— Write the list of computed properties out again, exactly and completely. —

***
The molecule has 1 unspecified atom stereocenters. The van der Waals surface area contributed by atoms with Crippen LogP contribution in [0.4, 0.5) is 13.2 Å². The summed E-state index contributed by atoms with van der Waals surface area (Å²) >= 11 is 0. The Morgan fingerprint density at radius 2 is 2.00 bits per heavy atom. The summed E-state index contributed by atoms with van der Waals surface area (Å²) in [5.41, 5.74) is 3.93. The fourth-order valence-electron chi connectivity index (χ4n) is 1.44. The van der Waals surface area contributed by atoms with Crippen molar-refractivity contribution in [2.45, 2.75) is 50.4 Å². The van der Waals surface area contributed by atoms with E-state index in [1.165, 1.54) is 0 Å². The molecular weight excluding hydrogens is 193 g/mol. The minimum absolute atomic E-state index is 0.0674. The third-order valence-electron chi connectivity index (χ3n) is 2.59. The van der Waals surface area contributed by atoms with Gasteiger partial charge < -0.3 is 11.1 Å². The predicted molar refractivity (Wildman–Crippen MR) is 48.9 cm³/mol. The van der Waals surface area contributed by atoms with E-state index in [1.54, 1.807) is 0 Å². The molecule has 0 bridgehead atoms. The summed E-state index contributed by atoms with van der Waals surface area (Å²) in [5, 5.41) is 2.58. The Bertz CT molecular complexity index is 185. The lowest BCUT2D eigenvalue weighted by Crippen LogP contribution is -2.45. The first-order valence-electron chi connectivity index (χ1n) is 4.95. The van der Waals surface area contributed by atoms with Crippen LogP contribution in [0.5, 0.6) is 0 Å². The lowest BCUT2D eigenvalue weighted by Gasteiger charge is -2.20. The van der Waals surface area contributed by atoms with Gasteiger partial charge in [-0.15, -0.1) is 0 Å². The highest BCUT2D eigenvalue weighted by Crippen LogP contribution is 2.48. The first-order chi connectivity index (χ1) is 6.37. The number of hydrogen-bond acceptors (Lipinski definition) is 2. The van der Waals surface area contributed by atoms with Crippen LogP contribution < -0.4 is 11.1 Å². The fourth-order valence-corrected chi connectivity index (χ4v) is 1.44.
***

The molecule has 1 unspecified atom stereocenters. The van der Waals surface area contributed by atoms with Crippen LogP contribution in [0.4, 0.5) is 13.2 Å². The summed E-state index contributed by atoms with van der Waals surface area (Å²) >= 11 is 0. The Morgan fingerprint density at radius 2 is 2.00 bits per heavy atom. The summed E-state index contributed by atoms with van der Waals surface area (Å²) in [5.41, 5.74) is 3.93. The fourth-order valence-electron chi connectivity index (χ4n) is 1.44. The van der Waals surface area contributed by atoms with Crippen molar-refractivity contribution in [2.45, 2.75) is 50.4 Å². The van der Waals surface area contributed by atoms with E-state index in [1.165, 1.54) is 0 Å². The molecular weight excluding hydrogens is 193 g/mol. The minimum absolute atomic E-state index is 0.0674. The third-order valence-electron chi connectivity index (χ3n) is 2.59. The van der Waals surface area contributed by atoms with Gasteiger partial charge < -0.3 is 11.1 Å². The predicted molar refractivity (Wildman–Crippen MR) is 48.9 cm³/mol. The van der Waals surface area contributed by atoms with E-state index in [1.54, 1.807) is 0 Å². The molecule has 0 bridgehead atoms. The summed E-state index contributed by atoms with van der Waals surface area (Å²) in [5, 5.41) is 2.58. The Bertz CT molecular complexity index is 185. The lowest BCUT2D eigenvalue weighted by Crippen LogP contribution is -2.45. The first-order valence-electron chi connectivity index (χ1n) is 4.95. The van der Waals surface area contributed by atoms with Crippen LogP contribution in [0.5, 0.6) is 0 Å². The lowest BCUT2D eigenvalue weighted by Gasteiger charge is -2.20. The van der Waals surface area contributed by atoms with Gasteiger partial charge in [-0.15, -0.1) is 0 Å². The highest BCUT2D eigenvalue weighted by Crippen LogP contribution is 2.48. The first-order chi connectivity index (χ1) is 6.37. The number of hydrogen-bond acceptors (Lipinski definition) is 2. The van der Waals surface area contributed by atoms with Crippen LogP contribution < -0.4 is 11.1 Å². The fourth-order valence-corrected chi connectivity index (χ4v) is 1.44.